Omega-3 Aids in Drug Addiction Recoverybedewy
You’ve probably heard about how a diet rich in minerals and vitamins is the key to mental health and stable emotions, but now research shows that there could be a relationship between substance abuse and a deficiency in important nutrients. According to nutrition expert Carolyn Reuben, the human body responds to nutritional deficiencies in ways that eventually lead to behavior problems or drug addiction. In fact, she and many nutritionists believe that a deficiency in omega-3 fats is the real root of the problem. Taking an omega-3 supplement could help those recovering from drug addiction.
Omega-3 fatty acids and drug addiction
According to Reuben, a person’s drug of choice or symptoms can help experts identify if a nutrient deficiency is the cause. Often, a person who takes drugs or alcohol in order to feel “normal” is suffering from a bio-chemical anomaly that can be corrected by that substance. However, these deficiencies can be easily corrected by good nutrition and diet, sometimes with a multivitamin supplement and omega-3 fish oil. For instance, a person experiencing chronic depression might crave alcohol or other comforting foods because they suffer from a lack of dopamine, the neurotransmitter responsible for feelings of reward. When we have enough dopamine in our brains, or if our neurons can communicate dopamine well, we feel comfortable. When we have a dopamine deficiency, we look for relief from other sources – gambling, drugs, alcohol, and other potentially dangerous behaviors. In other words, the need for a drug is a sign that you do not have enough dopamine, or that the neurons are unable to transmit or receive dopamine signals.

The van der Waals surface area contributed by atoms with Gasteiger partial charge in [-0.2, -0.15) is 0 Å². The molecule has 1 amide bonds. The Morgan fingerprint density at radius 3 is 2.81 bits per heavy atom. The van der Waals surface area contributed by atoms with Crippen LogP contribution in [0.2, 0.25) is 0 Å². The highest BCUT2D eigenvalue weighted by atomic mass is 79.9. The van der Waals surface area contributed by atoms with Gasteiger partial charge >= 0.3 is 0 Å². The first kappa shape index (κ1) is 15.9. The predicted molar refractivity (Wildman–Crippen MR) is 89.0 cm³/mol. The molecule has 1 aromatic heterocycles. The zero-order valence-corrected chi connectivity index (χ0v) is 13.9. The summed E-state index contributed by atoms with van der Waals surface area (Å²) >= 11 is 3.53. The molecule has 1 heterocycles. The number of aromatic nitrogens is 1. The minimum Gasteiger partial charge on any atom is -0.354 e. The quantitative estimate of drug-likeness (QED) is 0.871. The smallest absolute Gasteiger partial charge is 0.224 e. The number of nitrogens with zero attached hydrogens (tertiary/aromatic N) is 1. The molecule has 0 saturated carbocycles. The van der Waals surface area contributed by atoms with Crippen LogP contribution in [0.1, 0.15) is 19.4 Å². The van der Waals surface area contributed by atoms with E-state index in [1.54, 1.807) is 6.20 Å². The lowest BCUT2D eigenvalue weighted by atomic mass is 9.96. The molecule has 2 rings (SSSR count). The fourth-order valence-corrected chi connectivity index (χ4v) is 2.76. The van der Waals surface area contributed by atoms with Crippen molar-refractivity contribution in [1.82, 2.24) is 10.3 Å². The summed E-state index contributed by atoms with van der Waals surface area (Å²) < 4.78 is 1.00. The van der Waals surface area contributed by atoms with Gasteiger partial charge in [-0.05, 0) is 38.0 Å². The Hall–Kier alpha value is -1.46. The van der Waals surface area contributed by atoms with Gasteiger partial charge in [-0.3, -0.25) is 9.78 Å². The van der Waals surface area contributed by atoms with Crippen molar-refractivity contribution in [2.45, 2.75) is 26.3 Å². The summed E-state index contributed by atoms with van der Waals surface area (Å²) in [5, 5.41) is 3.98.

Taking a fish oil pill provides a person with enough levels of omega-3 fats, which form the structure of neuron cell membranes. This keeps the membranes supple and flexible enough to receive and send out chemical messengers (neurotransmitters). A diet low on omega-3s and high in other types of fat will make cell membranes stiff, causing the brain to behave as if there is a neurotransmitter deficiency when in fact, the neurons just aren’t receiving the messages or misfiring the messages.
A comprehensive drug recovery program
While there are other environmental and lifestyle factors that can aggravate substance abuse, poor diet and nutritional deficiencies may be one of the key causes behind the increase in alcohol and drug use among students. If you know someone who think can benefit from a drug rehabilitation program, make sure that the regimen involves a full meal three times a day. Each meal must contain at least 20 grams of protein (for the amino acids), 4 cups of raw/lightly cooked vegetables, 500mg of L-glutamine, and 1,000-3,000mg of omega-3 fish oil. Caffeine, refined sugar, white flour, and other processed foods should be avoided because this might deplete the body of vitamins.
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